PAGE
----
Oil prices push higher as Fed’s rate cut plan and shrinking US crude stockpile

Oil gained after the Federal Reserve signaled it still planned to cut interest rates this year, boosting risk appetite and hurting the dollar.

Global benchmark Brent rose above $86 a barrel following the biggest drop in about a month on Wednesday after it strayed into overbought territory. West Texas Intermediate was near $82. Fed officials maintained their outlook for three rate cuts this year after keeping policy steady on Wednesday. A weaker US currency tends to benefit commodities priced in the greenback.

Nationwide US crude inventories, meanwhile, dropped by 1.95 million barrels, shrinking for a second week to remain below the five-year seasonal average. A bigger-than-expected draw was also seen in gasoline holdings.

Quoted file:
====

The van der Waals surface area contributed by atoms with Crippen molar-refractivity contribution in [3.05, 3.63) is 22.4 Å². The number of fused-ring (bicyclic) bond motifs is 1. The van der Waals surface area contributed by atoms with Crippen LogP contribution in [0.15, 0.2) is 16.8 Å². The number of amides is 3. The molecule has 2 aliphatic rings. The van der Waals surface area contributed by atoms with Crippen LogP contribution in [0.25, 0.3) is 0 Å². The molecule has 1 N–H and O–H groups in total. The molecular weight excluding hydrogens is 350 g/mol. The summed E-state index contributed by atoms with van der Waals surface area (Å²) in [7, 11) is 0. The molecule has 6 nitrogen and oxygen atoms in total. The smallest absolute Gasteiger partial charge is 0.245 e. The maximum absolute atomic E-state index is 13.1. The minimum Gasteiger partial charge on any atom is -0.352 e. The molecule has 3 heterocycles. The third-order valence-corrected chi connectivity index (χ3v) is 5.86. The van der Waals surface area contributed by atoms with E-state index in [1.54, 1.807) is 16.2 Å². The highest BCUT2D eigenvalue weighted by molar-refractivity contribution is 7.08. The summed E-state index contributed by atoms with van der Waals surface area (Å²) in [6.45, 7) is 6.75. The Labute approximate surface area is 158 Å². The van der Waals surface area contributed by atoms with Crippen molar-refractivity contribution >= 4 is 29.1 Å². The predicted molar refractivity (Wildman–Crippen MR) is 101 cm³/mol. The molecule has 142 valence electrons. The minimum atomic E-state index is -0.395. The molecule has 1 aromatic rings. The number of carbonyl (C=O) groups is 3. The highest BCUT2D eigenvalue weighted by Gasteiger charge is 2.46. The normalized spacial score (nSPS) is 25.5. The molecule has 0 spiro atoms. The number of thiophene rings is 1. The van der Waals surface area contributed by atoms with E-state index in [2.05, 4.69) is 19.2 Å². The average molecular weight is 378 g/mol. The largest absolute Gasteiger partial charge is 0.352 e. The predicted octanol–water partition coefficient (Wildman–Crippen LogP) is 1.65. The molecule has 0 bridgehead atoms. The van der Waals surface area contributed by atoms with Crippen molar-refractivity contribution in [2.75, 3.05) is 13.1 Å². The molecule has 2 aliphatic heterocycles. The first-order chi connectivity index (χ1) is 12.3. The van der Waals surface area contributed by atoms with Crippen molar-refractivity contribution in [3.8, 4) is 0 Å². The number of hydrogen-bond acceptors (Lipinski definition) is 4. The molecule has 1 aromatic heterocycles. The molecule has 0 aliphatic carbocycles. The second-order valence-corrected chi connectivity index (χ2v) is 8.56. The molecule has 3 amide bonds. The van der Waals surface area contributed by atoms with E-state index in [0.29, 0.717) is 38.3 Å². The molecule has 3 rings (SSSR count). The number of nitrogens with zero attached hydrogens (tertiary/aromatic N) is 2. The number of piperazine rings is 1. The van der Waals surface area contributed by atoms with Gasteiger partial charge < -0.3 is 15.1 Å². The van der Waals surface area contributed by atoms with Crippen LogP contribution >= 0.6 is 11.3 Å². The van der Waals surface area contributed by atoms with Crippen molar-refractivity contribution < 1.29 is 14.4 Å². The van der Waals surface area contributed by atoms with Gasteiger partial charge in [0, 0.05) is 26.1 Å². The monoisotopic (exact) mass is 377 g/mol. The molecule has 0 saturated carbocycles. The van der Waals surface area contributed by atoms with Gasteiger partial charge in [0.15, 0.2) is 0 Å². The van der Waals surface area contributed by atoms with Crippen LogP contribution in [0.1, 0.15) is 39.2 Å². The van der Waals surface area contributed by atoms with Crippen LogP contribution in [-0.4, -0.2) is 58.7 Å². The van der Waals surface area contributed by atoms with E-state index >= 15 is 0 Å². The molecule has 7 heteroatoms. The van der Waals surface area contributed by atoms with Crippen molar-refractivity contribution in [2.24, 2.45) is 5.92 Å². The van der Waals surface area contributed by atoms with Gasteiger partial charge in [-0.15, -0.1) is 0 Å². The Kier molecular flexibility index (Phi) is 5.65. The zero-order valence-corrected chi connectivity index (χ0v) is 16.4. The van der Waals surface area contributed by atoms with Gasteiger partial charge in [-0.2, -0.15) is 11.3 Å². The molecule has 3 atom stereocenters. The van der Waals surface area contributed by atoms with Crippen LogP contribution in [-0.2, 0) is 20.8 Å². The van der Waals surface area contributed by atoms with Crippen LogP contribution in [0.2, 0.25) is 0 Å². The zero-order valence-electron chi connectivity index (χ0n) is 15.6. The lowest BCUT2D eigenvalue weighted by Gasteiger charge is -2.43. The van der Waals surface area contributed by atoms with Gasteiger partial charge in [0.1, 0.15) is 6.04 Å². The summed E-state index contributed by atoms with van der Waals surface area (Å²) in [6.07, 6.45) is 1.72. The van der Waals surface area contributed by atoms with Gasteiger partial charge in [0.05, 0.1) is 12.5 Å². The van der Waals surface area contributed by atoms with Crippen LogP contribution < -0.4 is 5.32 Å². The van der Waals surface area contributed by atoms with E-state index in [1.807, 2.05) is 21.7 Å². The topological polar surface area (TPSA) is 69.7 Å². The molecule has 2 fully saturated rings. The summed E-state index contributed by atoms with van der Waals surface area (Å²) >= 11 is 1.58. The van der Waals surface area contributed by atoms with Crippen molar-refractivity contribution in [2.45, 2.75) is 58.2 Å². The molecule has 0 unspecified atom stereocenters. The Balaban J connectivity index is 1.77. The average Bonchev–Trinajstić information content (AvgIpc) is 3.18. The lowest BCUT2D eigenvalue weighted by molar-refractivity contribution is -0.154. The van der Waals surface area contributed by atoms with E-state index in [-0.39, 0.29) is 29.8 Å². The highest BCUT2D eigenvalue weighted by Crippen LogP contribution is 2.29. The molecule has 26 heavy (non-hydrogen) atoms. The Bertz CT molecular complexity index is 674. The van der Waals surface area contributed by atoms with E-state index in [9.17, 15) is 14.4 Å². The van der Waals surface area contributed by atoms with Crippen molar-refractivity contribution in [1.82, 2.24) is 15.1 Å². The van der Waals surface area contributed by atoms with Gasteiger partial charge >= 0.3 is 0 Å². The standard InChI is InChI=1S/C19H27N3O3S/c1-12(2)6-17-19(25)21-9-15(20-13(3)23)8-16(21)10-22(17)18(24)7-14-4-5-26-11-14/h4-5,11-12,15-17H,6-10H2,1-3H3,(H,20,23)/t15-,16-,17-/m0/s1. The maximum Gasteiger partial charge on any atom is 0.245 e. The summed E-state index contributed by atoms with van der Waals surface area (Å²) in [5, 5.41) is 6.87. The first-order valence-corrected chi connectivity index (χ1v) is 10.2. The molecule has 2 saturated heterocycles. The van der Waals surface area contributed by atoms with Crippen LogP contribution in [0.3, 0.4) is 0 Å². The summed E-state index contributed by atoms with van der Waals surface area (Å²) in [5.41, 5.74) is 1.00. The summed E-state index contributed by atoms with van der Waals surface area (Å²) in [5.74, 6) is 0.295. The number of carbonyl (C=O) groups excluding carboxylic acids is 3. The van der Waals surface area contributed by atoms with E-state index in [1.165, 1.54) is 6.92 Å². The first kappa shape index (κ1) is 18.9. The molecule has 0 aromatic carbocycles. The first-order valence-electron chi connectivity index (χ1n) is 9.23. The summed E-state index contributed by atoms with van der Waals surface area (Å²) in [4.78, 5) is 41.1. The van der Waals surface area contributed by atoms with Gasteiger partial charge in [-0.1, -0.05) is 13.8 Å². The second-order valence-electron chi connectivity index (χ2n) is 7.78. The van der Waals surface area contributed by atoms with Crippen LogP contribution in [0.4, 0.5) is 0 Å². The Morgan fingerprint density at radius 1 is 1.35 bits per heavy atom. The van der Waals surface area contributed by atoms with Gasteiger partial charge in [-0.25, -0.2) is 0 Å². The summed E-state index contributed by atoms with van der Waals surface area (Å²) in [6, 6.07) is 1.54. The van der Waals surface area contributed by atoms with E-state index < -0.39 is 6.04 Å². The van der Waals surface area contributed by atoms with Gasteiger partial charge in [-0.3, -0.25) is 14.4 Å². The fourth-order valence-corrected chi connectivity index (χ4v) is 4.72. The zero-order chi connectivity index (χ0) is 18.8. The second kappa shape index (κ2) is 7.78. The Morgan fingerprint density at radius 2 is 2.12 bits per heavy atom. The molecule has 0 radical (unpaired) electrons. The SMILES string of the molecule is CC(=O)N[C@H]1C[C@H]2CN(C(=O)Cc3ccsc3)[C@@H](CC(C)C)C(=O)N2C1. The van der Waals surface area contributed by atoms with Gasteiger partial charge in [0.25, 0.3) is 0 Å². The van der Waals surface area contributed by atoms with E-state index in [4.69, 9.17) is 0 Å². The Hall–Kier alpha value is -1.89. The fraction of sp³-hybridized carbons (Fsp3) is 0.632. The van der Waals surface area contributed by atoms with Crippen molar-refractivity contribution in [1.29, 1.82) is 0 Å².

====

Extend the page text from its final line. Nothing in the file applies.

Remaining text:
“While there are signs that the oil rally has run out of steam, oil and broader markets have taken some comfort in the Fed reiterating its forecast for three rate cuts this year,” said Warren Patterson, head of commodities strategy at ING Groep NV. Still, expec-tations for persistent inflation should act as a headwind for oil over the longer term, he said.

Crude has posted a double-digit percentage advance this year, breaking out of a narrow range in recent weeks, as OPEC+ extended production cuts. Geopolitical tensions including Ukrainian drone attacks on Russian refineries and rising transport costs due to strikes on ships in the Red Sea have also supported prices.

However, gains have been limited by surging supply from outside the cartel.

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